Quiet quitting does not involve quitting your job, even though it may be assumed from the title. It is about setting boundaries and saying no to the extra work and no to the extra stress. It is making the decision to no longer go above and only do what is described in a job description. Employees believe that this approach helps to prevent burnouts, but it may be doing more harm than good for your career.
Before we list all of the cons of quiet quitting, there is one benefit that may outweigh the negatives. The biggest benefit of quiet quitting is avoiding burnout. You may have been overworked for years, especially during the COVID pandemic and you have had enough. If you feel like you are going to have a breakdown, doing the minimum work required of you may provide some relief. However, you may want to speak with your employer, instead of blindsiding them. Keeping the communication open will help avoid the downfalls of quiet quitting including a possible termination.
If you are an employee-at-will, and most employees are, you can be fired for any reason other than that protected by law (i.e. discrimination). So, if your employer thinks that you are not doing the work expected of you, even if it is more than that listed in your job description, you can be fired. If there are other employees in the same position/pay grade that are not being overworked, and you feel that you are being discriminated against because of your age, race, pregnancy, etc., speak with an employment attorney.
If you are looking to move up the corporate ladder, quiet quitting can hurt that chance. Even if you are using quiet quitting is a temporary solution, your performance may go down in your permanent record. You may change that good impression you previously made and it will be hard to get back. If you are up against a co-worker for the promotion and your co-worker has always gone above and beyond, your co-worker will most likely receive the promotion.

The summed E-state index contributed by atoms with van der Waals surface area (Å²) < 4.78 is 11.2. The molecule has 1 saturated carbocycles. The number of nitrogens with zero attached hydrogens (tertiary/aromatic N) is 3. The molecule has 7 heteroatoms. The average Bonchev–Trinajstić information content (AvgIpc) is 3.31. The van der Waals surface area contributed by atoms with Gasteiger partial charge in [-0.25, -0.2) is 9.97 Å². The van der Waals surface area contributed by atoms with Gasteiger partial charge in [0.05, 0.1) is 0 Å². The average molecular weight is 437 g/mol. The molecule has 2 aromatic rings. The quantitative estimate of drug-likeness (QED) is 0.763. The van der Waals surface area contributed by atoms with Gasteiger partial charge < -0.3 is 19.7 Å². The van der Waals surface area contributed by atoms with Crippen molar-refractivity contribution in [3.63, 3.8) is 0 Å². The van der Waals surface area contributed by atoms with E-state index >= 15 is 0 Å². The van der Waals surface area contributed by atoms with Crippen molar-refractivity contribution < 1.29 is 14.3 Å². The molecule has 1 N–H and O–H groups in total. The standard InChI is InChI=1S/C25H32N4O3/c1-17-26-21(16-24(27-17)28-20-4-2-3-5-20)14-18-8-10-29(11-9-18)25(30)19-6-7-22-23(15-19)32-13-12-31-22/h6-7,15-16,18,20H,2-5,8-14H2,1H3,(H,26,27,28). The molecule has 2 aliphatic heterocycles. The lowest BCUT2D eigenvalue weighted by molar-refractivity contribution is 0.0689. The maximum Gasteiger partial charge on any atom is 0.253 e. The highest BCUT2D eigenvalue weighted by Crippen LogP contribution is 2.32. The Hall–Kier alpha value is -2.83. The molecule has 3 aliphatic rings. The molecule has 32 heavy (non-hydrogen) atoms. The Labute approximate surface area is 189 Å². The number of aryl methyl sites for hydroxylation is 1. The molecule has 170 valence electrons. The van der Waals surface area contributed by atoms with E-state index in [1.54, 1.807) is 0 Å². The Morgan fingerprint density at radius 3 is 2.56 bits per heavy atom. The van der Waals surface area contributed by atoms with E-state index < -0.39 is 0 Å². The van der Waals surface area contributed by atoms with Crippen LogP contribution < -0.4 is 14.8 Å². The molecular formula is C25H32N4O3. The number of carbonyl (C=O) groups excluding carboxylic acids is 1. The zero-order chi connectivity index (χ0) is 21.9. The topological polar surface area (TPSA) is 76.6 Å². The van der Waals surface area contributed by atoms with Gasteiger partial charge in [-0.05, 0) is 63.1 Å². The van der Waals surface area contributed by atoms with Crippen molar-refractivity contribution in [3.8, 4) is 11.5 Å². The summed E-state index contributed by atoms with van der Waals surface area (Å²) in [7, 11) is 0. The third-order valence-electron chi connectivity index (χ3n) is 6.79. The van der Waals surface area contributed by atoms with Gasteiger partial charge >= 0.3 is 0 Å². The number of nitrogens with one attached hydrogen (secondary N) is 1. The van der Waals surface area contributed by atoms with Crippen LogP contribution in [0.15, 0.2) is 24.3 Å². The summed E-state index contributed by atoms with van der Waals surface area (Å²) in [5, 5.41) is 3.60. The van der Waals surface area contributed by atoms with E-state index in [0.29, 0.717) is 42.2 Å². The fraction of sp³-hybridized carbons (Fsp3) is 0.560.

Salary Increases / Bonuses
Even if you are not up for a promotion, employers do offer higher salary increases and/or bonuses to those employees that go above and beyond. If you are a good employee, your employer will want to do what they can to keep you. If you are a mediocre employee, you will most likely be overlooked for that pay raise or bonus. Talk to your employer about a pay raise if you are exceeding expectations before you decide to quiet quit. Feeling like you are getting paid for what you are worth may keep you from quiet quitting.
If you think there is a possibility that you will leave the company you work for in the future, you should think about what type of reference they will give your new employer. Quit quitting could leave a bad impression with your employer and can hurt your chances of getting a new job in the future.
The bottom line is that employers are catching on to quit quitting and it can put your job and career in jeopardy. If you feel that you are about to have a breakdown, the best thing to do is to speak with your employer to come up with a solution.
The words and other content provided in the blog, and in any linked materials, are not intended and should not be construed as professional advice (please read the Terms and Conditions for additional information).